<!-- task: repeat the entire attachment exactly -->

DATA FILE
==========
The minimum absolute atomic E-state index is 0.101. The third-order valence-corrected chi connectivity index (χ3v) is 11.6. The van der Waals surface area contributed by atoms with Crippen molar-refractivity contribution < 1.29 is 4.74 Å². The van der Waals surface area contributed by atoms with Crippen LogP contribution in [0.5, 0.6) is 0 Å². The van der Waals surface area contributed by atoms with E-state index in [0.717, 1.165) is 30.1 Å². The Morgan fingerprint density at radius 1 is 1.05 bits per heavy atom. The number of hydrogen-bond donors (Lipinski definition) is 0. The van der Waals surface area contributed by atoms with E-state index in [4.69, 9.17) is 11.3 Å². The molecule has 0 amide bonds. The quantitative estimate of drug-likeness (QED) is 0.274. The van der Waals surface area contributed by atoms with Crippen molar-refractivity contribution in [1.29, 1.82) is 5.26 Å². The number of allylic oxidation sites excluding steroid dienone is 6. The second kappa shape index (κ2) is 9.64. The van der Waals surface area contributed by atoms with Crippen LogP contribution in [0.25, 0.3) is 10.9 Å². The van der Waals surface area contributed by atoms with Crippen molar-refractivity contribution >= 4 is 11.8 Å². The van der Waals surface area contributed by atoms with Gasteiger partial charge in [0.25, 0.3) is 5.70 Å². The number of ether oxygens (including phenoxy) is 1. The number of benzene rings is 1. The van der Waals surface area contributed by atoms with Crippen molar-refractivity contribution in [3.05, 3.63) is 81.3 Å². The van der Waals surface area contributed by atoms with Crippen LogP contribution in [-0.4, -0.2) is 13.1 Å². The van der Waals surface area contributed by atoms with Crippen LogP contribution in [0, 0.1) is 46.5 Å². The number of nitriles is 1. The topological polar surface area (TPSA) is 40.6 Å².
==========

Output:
The minimum absolute atomic E-state index is 0.101. The third-order valence-corrected chi connectivity index (χ3v) is 11.6. The van der Waals surface area contributed by atoms with Crippen molar-refractivity contribution < 1.29 is 4.74 Å². The van der Waals surface area contributed by atoms with Crippen LogP contribution in [0.5, 0.6) is 0 Å². The van der Waals surface area contributed by atoms with E-state index in [0.717, 1.165) is 30.1 Å². The Morgan fingerprint density at radius 1 is 1.05 bits per heavy atom. The number of hydrogen-bond donors (Lipinski definition) is 0. The van der Waals surface area contributed by atoms with E-state index in [4.69, 9.17) is 11.3 Å². The molecule has 0 amide bonds. The quantitative estimate of drug-likeness (QED) is 0.274. The van der Waals surface area contributed by atoms with Crippen molar-refractivity contribution in [1.29, 1.82) is 5.26 Å². The number of allylic oxidation sites excluding steroid dienone is 6. The second kappa shape index (κ2) is 9.64. The van der Waals surface area contributed by atoms with Crippen LogP contribution in [0.25, 0.3) is 10.9 Å². The van der Waals surface area contributed by atoms with Crippen molar-refractivity contribution >= 4 is 11.8 Å². The van der Waals surface area contributed by atoms with Gasteiger partial charge in [0.25, 0.3) is 5.70 Å². The number of ether oxygens (including phenoxy) is 1. The number of benzene rings is 1. The van der Waals surface area contributed by atoms with Crippen molar-refractivity contribution in [3.05, 3.63) is 81.3 Å². The van der Waals surface area contributed by atoms with Crippen LogP contribution in [-0.4, -0.2) is 13.1 Å². The van der Waals surface area contributed by atoms with Crippen LogP contribution in [0, 0.1) is 46.5 Å². The number of nitriles is 1. The topological polar surface area (TPSA) is 40.6 Å².